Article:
Eight-year-old Malachi Anderton is just one of many young children who have suffered with different forms of childhood cancer.
Malachi, who attends Werrington Public School, was diagnosed with a rare form of cancer, Bilateral Retinoblastoma, which affects the eye, when he was just two-years-old.
With September being Childhood Cancer Awareness Month, Malachi’s parents, Garry and Stephanie, want to share Malachi’s story in the hope their situation will create awareness to other parents.
“We noticed there was a white cloud in Malachi’s eye and it looked a little bit dilated – this is when we knew something wasn’t right,” Mr Anderton said.
“We wanted to push to get it properly checked and after one specialist turned us away, we went to another. They wanted to find out what was happening and after a few tests, we got the news we didn’t want to hear – Malachi had a tumour in his eye.”
Bilateral Retinoblastoma is a genetic form of cancer, with Malachi now having a 50 per cent chance of passing it on to one of his children in the future.
“It was hard and really frustrating but it made us aware of how life can be taken for granted,” Mr Anderton said.
“We knew how bad the treatment can be for cancer which was concerning to us when we thought about what our son was going to go through but I encouraged my wife to just take each step as it came.”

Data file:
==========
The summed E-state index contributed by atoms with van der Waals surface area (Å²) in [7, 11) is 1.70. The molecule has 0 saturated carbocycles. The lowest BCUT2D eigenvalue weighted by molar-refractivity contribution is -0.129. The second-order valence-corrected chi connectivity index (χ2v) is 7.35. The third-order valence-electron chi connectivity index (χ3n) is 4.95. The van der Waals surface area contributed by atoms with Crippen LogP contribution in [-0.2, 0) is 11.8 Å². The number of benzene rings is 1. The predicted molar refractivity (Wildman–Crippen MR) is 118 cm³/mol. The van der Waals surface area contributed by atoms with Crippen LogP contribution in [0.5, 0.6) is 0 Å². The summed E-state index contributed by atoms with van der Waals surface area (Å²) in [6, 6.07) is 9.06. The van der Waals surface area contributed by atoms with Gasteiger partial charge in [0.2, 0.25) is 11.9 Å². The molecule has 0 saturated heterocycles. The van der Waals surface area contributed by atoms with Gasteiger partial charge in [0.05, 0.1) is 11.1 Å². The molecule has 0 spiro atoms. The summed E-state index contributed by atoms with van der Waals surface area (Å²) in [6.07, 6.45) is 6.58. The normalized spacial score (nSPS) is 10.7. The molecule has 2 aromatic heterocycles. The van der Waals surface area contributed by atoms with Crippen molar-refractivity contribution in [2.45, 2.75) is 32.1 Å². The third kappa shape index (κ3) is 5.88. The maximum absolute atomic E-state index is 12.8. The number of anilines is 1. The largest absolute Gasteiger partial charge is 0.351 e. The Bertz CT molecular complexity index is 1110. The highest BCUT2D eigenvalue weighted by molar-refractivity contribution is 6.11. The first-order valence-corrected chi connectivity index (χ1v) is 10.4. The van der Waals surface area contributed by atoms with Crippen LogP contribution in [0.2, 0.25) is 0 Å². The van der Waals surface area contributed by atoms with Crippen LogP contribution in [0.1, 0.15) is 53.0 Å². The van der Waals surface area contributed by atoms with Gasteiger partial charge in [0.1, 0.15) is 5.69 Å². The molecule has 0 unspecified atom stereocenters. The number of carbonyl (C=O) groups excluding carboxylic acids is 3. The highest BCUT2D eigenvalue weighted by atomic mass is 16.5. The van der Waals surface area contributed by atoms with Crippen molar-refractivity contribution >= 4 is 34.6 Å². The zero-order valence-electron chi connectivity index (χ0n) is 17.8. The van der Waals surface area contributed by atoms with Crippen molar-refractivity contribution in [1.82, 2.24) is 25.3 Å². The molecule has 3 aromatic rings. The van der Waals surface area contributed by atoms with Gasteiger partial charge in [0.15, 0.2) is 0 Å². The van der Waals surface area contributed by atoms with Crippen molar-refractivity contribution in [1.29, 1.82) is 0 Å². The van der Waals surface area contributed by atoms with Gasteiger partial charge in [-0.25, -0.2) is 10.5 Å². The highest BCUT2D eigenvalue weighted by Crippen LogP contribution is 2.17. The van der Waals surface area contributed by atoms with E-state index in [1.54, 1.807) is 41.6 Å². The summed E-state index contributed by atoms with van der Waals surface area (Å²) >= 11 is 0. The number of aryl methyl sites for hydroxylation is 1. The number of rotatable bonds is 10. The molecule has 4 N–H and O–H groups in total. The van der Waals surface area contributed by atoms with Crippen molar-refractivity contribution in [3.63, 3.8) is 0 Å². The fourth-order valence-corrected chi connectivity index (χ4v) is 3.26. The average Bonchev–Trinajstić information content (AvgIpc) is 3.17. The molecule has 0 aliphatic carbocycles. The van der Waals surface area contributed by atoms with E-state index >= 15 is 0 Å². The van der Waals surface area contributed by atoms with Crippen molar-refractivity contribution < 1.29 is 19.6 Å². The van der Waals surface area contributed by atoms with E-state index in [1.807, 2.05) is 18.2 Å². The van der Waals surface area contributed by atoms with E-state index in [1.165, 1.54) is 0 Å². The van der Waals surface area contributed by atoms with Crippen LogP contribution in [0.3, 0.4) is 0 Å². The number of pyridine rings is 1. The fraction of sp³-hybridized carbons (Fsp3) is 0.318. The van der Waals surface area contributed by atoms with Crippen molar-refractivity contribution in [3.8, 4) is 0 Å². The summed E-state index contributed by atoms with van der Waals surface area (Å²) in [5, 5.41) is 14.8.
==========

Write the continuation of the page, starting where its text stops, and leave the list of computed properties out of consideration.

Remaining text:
If Malachi’s cancer spread, there was the dangerous and very real potential that it would reach the optic nerve, allowing it to get to the brain.
After having his tumour removed, going through chemotherapy and regular check-ups every two to three weeks, the decision was made to remove Malachi’s eye when the seeds that the tumour left behind began to grow.
Malachi now has a prosthetic eye and at eight-years-old, it is very unlikely his other eye will be affected at all.
Mr Anderton is warning parents to get their children checked for any symptoms that may pop up of any kind.
“If your child has an unexplained pain, make sure you get it checked, and keep checking it until you get a definitive answer,” he said.
A child cancer survivor has a much larger chance of developing another cancer later on in life.
– Jade Aliprandi